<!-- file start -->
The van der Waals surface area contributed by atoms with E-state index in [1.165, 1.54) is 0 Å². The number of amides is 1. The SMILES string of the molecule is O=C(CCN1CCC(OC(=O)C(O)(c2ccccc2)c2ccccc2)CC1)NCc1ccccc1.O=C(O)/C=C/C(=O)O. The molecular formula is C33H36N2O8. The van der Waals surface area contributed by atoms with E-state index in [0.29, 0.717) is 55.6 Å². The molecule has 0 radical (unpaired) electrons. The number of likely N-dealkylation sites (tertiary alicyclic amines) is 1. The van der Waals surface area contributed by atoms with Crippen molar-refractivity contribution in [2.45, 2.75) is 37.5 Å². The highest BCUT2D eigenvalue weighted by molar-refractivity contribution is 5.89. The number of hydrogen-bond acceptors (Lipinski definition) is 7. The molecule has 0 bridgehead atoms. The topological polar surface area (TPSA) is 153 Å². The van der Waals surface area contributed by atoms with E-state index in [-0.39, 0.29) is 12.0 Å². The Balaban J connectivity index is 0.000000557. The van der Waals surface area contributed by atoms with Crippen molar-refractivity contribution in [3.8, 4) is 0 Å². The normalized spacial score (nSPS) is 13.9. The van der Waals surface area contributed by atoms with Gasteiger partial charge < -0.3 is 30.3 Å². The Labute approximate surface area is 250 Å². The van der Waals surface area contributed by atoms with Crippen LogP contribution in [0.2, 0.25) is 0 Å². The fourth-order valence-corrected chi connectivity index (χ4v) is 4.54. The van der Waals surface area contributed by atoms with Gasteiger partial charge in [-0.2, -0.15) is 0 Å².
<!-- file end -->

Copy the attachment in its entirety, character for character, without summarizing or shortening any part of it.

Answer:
The van der Waals surface area contributed by atoms with E-state index in [1.165, 1.54) is 0 Å². The number of amides is 1. The SMILES string of the molecule is O=C(CCN1CCC(OC(=O)C(O)(c2ccccc2)c2ccccc2)CC1)NCc1ccccc1.O=C(O)/C=C/C(=O)O. The molecular formula is C33H36N2O8. The van der Waals surface area contributed by atoms with E-state index in [0.29, 0.717) is 55.6 Å². The molecule has 0 radical (unpaired) electrons. The number of likely N-dealkylation sites (tertiary alicyclic amines) is 1. The van der Waals surface area contributed by atoms with Crippen molar-refractivity contribution in [2.45, 2.75) is 37.5 Å². The highest BCUT2D eigenvalue weighted by molar-refractivity contribution is 5.89. The number of hydrogen-bond acceptors (Lipinski definition) is 7. The molecule has 0 bridgehead atoms. The topological polar surface area (TPSA) is 153 Å². The van der Waals surface area contributed by atoms with E-state index in [-0.39, 0.29) is 12.0 Å². The Balaban J connectivity index is 0.000000557. The van der Waals surface area contributed by atoms with Crippen molar-refractivity contribution in [3.8, 4) is 0 Å². The normalized spacial score (nSPS) is 13.9. The van der Waals surface area contributed by atoms with Gasteiger partial charge < -0.3 is 30.3 Å². The Labute approximate surface area is 250 Å². The van der Waals surface area contributed by atoms with Crippen LogP contribution in [0.2, 0.25) is 0 Å². The fourth-order valence-corrected chi connectivity index (χ4v) is 4.54. The van der Waals surface area contributed by atoms with Gasteiger partial charge in [-0.2, -0.15) is 0 Å².